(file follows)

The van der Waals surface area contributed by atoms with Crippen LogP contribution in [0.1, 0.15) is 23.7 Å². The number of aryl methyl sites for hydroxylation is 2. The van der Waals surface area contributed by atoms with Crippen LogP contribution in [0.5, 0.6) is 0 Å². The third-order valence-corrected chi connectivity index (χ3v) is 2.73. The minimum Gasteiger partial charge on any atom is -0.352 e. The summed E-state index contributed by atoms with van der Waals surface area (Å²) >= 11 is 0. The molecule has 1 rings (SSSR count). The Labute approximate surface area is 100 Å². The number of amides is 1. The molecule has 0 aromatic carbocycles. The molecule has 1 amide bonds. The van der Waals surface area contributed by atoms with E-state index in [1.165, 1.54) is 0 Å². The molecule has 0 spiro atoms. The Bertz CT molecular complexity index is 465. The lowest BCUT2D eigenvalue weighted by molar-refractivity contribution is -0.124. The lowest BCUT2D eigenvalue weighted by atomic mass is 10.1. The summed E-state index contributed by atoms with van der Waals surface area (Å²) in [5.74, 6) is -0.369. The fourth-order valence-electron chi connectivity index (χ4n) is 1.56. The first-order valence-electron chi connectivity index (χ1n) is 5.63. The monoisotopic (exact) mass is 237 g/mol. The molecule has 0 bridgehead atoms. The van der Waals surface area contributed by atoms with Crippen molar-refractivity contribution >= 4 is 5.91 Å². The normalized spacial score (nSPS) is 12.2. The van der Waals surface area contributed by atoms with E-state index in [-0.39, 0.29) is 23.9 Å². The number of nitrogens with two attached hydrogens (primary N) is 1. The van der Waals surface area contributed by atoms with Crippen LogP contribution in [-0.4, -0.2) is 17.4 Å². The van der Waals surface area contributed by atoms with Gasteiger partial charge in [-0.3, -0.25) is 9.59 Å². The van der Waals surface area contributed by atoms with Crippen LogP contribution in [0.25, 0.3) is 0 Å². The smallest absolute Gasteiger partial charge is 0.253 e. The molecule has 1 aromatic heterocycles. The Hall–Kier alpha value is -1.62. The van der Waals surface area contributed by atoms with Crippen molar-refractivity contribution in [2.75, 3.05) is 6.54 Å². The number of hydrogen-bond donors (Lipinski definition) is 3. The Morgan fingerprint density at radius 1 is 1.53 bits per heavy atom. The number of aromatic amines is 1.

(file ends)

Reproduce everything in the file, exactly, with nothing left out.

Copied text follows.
The van der Waals surface area contributed by atoms with Crippen LogP contribution in [0.1, 0.15) is 23.7 Å². The number of aryl methyl sites for hydroxylation is 2. The van der Waals surface area contributed by atoms with Crippen LogP contribution in [0.5, 0.6) is 0 Å². The third-order valence-corrected chi connectivity index (χ3v) is 2.73. The minimum Gasteiger partial charge on any atom is -0.352 e. The summed E-state index contributed by atoms with van der Waals surface area (Å²) >= 11 is 0. The molecule has 1 rings (SSSR count). The Labute approximate surface area is 100 Å². The number of amides is 1. The molecule has 0 aromatic carbocycles. The molecule has 1 amide bonds. The van der Waals surface area contributed by atoms with E-state index in [1.165, 1.54) is 0 Å². The molecule has 0 spiro atoms. The Bertz CT molecular complexity index is 465. The lowest BCUT2D eigenvalue weighted by molar-refractivity contribution is -0.124. The lowest BCUT2D eigenvalue weighted by atomic mass is 10.1. The summed E-state index contributed by atoms with van der Waals surface area (Å²) in [5.74, 6) is -0.369. The fourth-order valence-electron chi connectivity index (χ4n) is 1.56. The first-order valence-electron chi connectivity index (χ1n) is 5.63. The monoisotopic (exact) mass is 237 g/mol. The molecule has 0 bridgehead atoms. The van der Waals surface area contributed by atoms with Crippen molar-refractivity contribution >= 4 is 5.91 Å². The normalized spacial score (nSPS) is 12.2. The van der Waals surface area contributed by atoms with E-state index in [-0.39, 0.29) is 23.9 Å². The number of nitrogens with two attached hydrogens (primary N) is 1. The van der Waals surface area contributed by atoms with Crippen LogP contribution in [-0.4, -0.2) is 17.4 Å². The van der Waals surface area contributed by atoms with Gasteiger partial charge in [-0.3, -0.25) is 9.59 Å². The van der Waals surface area contributed by atoms with Crippen LogP contribution in [0.25, 0.3) is 0 Å². The smallest absolute Gasteiger partial charge is 0.253 e. The molecule has 1 aromatic heterocycles. The Hall–Kier alpha value is -1.62. The van der Waals surface area contributed by atoms with Crippen molar-refractivity contribution in [2.75, 3.05) is 6.54 Å². The number of hydrogen-bond donors (Lipinski definition) is 3. The Morgan fingerprint density at radius 1 is 1.53 bits per heavy atom. The number of aromatic amines is 1.